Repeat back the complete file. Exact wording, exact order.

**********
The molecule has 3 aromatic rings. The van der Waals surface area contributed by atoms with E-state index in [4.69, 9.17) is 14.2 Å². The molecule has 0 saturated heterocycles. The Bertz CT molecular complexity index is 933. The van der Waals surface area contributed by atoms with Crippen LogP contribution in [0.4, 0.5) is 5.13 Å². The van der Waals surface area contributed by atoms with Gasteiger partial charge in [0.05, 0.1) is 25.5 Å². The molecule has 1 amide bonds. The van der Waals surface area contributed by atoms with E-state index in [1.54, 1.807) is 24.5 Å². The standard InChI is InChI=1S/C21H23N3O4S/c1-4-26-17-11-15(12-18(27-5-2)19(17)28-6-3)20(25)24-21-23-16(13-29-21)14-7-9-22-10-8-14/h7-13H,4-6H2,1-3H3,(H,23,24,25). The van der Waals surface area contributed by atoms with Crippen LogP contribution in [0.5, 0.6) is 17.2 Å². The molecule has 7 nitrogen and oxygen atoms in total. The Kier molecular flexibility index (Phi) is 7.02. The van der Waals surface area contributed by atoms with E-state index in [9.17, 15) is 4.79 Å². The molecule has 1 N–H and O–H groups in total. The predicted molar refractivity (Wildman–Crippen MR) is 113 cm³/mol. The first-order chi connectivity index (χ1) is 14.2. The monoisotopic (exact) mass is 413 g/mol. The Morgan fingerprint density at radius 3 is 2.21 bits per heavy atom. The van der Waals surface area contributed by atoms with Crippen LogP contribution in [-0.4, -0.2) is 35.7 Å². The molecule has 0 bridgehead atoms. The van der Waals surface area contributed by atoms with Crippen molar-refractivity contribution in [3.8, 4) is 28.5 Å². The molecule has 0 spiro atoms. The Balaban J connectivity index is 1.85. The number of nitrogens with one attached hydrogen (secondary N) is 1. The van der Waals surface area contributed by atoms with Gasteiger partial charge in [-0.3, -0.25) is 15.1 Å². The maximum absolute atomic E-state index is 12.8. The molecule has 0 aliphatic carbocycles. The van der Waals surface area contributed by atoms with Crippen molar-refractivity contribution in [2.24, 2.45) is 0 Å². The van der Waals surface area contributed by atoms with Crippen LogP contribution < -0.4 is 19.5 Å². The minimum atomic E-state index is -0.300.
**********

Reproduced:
The molecule has 3 aromatic rings. The van der Waals surface area contributed by atoms with E-state index in [4.69, 9.17) is 14.2 Å². The molecule has 0 saturated heterocycles. The Bertz CT molecular complexity index is 933. The van der Waals surface area contributed by atoms with Crippen LogP contribution in [0.4, 0.5) is 5.13 Å². The van der Waals surface area contributed by atoms with Gasteiger partial charge in [0.05, 0.1) is 25.5 Å². The molecule has 1 amide bonds. The van der Waals surface area contributed by atoms with E-state index in [1.54, 1.807) is 24.5 Å². The standard InChI is InChI=1S/C21H23N3O4S/c1-4-26-17-11-15(12-18(27-5-2)19(17)28-6-3)20(25)24-21-23-16(13-29-21)14-7-9-22-10-8-14/h7-13H,4-6H2,1-3H3,(H,23,24,25). The van der Waals surface area contributed by atoms with Crippen LogP contribution in [0.5, 0.6) is 17.2 Å². The molecule has 7 nitrogen and oxygen atoms in total. The Kier molecular flexibility index (Phi) is 7.02. The van der Waals surface area contributed by atoms with E-state index in [9.17, 15) is 4.79 Å². The molecule has 1 N–H and O–H groups in total. The predicted molar refractivity (Wildman–Crippen MR) is 113 cm³/mol. The first-order chi connectivity index (χ1) is 14.2. The monoisotopic (exact) mass is 413 g/mol. The Morgan fingerprint density at radius 3 is 2.21 bits per heavy atom. The van der Waals surface area contributed by atoms with Crippen LogP contribution in [-0.4, -0.2) is 35.7 Å². The molecule has 0 bridgehead atoms. The van der Waals surface area contributed by atoms with Crippen molar-refractivity contribution in [3.8, 4) is 28.5 Å². The molecule has 0 spiro atoms. The Balaban J connectivity index is 1.85. The number of nitrogens with one attached hydrogen (secondary N) is 1. The van der Waals surface area contributed by atoms with Gasteiger partial charge in [-0.3, -0.25) is 15.1 Å². The maximum absolute atomic E-state index is 12.8. The molecule has 0 aliphatic carbocycles. The van der Waals surface area contributed by atoms with Crippen molar-refractivity contribution in [2.24, 2.45) is 0 Å². The van der Waals surface area contributed by atoms with Crippen LogP contribution < -0.4 is 19.5 Å². The minimum atomic E-state index is -0.300.